Astronomy Picture of the Day

Discover the cosmos! Each day a different image or photograph of our fascinating universe is featured, along with a brief explanation written by a professional astronomer.

2000 May 23
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M4: The Closest Known Globular Cluster
Credit & Copyright: T2KA, KPNO 0.9-m Telescope, NOAO, AURA, NSF

Explanation: M4 is a globular cluster visible in dark skies about one degree west of the bright star Antares in the constellation Scorpius. M4 is perhaps the closest globular cluster at 7000 light years, meaning that we see M4 only as it was 7000 years ago, near the dawn of recorded human history. Although containing hundreds of thousands of stars and spanning over 50 light-years, M4 is one of the smallest and sparsest globular clusters known. A particularly unusual aspect for a globular cluster is M4's central bar of stars. M4, pictured above, is one of the oldest objects for which astronomers can estimate age directly. Cluster white dwarfs appear to be at least nine billion years old - so ancient they limit the youth of our entire universe.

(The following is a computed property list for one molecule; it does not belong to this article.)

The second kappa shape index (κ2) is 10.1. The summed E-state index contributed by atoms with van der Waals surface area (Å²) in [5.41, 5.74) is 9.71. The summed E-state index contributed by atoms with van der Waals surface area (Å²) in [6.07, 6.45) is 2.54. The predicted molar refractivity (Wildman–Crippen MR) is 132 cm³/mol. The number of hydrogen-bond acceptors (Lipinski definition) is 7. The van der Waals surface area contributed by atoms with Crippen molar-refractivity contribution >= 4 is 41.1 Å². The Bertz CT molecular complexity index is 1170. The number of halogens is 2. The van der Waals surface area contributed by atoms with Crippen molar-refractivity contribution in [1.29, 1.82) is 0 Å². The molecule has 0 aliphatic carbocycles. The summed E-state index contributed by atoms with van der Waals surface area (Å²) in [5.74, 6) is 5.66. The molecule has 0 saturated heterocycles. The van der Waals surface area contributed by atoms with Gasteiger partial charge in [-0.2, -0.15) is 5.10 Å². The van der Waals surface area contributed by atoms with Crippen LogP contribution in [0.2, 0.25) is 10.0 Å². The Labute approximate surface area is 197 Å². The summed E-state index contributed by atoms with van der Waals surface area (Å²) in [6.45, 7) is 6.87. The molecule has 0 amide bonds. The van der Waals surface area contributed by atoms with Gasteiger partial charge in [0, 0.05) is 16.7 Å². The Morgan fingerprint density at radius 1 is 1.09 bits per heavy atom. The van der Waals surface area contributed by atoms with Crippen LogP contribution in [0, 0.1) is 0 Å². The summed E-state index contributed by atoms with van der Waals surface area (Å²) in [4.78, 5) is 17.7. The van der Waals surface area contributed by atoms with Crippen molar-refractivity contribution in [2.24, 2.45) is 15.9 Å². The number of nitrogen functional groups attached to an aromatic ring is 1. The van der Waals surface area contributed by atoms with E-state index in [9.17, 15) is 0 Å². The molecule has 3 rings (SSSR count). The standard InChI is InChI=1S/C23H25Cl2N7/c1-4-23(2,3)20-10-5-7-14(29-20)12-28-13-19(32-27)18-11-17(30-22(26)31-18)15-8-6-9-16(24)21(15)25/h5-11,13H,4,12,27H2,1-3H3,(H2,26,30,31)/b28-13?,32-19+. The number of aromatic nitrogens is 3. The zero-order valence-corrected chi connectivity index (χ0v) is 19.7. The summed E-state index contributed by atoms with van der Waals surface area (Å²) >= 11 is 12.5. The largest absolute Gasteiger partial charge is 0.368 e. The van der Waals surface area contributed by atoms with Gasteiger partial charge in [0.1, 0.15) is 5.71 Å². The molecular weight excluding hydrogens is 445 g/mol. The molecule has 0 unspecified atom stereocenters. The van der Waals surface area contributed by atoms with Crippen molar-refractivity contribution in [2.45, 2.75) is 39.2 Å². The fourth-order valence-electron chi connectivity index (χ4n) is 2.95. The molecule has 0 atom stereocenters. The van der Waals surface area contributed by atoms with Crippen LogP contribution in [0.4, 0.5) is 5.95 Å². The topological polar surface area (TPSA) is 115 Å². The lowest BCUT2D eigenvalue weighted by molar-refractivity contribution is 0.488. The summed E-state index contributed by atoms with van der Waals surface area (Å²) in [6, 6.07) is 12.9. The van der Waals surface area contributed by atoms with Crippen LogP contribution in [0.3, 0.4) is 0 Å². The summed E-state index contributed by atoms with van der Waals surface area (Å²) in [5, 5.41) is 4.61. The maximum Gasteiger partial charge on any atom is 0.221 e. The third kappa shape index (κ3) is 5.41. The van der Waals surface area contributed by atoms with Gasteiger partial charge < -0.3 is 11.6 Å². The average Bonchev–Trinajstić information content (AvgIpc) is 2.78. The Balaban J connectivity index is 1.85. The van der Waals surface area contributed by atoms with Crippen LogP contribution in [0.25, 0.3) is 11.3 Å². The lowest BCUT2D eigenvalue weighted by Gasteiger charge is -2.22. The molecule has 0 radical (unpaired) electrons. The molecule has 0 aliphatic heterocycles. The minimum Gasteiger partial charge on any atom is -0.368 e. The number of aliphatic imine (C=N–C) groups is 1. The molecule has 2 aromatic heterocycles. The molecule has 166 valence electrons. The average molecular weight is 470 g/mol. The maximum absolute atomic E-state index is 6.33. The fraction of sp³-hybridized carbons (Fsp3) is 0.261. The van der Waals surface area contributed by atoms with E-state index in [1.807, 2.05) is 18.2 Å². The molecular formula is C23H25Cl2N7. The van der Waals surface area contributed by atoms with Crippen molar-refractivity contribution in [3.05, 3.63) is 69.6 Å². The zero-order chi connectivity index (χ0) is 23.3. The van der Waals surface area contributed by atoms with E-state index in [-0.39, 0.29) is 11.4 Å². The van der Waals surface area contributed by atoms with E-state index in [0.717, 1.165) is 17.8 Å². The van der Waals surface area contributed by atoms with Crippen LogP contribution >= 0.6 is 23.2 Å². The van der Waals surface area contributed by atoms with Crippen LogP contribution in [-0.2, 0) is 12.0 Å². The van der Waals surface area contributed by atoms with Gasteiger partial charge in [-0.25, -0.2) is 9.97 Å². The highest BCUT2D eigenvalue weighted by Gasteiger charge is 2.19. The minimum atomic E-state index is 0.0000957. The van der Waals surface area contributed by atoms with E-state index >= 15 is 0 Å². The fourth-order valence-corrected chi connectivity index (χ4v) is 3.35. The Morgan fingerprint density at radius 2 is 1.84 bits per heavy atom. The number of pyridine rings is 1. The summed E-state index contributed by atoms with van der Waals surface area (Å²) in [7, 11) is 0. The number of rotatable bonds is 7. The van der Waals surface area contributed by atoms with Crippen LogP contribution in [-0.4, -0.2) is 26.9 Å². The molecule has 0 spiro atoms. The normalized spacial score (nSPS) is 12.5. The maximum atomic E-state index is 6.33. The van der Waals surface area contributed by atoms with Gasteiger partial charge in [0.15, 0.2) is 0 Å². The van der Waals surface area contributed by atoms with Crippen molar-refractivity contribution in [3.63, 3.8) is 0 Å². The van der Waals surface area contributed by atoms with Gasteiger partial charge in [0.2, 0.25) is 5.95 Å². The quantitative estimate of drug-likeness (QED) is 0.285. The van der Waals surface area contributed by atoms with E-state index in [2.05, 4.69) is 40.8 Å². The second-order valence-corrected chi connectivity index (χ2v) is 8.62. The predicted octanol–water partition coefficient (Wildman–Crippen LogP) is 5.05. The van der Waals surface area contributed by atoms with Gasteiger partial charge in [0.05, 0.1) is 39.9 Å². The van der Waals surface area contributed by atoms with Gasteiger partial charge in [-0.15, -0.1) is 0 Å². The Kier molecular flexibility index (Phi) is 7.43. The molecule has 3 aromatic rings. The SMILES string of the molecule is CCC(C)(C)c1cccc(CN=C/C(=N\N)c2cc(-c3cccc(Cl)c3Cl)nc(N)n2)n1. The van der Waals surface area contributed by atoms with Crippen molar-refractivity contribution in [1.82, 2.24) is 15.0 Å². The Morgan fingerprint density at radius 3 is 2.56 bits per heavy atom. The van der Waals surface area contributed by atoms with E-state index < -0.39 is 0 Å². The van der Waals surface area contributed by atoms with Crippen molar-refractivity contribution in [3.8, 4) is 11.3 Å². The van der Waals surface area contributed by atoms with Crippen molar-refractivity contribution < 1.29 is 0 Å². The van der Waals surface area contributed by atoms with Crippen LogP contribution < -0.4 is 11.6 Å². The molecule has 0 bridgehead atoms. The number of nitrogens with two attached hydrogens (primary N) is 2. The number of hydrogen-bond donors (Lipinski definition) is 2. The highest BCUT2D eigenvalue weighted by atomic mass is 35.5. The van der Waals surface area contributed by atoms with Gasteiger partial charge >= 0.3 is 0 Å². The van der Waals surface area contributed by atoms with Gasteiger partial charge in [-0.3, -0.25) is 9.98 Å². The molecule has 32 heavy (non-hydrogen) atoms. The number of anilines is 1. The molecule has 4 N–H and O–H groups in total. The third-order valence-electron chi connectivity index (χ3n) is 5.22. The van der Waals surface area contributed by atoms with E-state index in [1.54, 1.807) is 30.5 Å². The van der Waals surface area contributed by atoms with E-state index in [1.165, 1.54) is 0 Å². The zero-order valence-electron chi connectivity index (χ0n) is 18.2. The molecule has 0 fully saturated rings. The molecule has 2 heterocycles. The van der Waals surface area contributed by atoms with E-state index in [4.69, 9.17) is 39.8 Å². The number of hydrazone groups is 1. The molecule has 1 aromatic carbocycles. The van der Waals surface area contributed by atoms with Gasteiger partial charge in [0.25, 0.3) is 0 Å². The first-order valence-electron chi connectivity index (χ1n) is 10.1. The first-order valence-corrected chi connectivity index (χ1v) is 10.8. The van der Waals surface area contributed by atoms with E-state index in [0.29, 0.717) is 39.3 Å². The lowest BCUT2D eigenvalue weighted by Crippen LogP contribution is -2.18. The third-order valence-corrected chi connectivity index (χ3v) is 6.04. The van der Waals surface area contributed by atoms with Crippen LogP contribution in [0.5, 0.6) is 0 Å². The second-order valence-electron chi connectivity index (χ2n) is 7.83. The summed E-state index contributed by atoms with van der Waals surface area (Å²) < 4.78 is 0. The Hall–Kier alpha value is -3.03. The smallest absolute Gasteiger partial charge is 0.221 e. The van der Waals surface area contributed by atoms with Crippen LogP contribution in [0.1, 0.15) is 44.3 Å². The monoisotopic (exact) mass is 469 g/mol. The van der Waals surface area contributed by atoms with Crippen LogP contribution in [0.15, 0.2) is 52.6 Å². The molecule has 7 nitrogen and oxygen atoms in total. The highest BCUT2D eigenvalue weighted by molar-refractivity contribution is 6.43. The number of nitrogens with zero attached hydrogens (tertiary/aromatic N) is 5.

Tomorrow's picture: Pleiades In The Sun

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Authors & editors: Robert Nemiroff (MTU) & Jerry Bonnell (USRA)
NASA Technical Rep.: Jay Norris. Specific rights apply.
A service of: LHEA at NASA/GSFC
& Michigan Tech. U.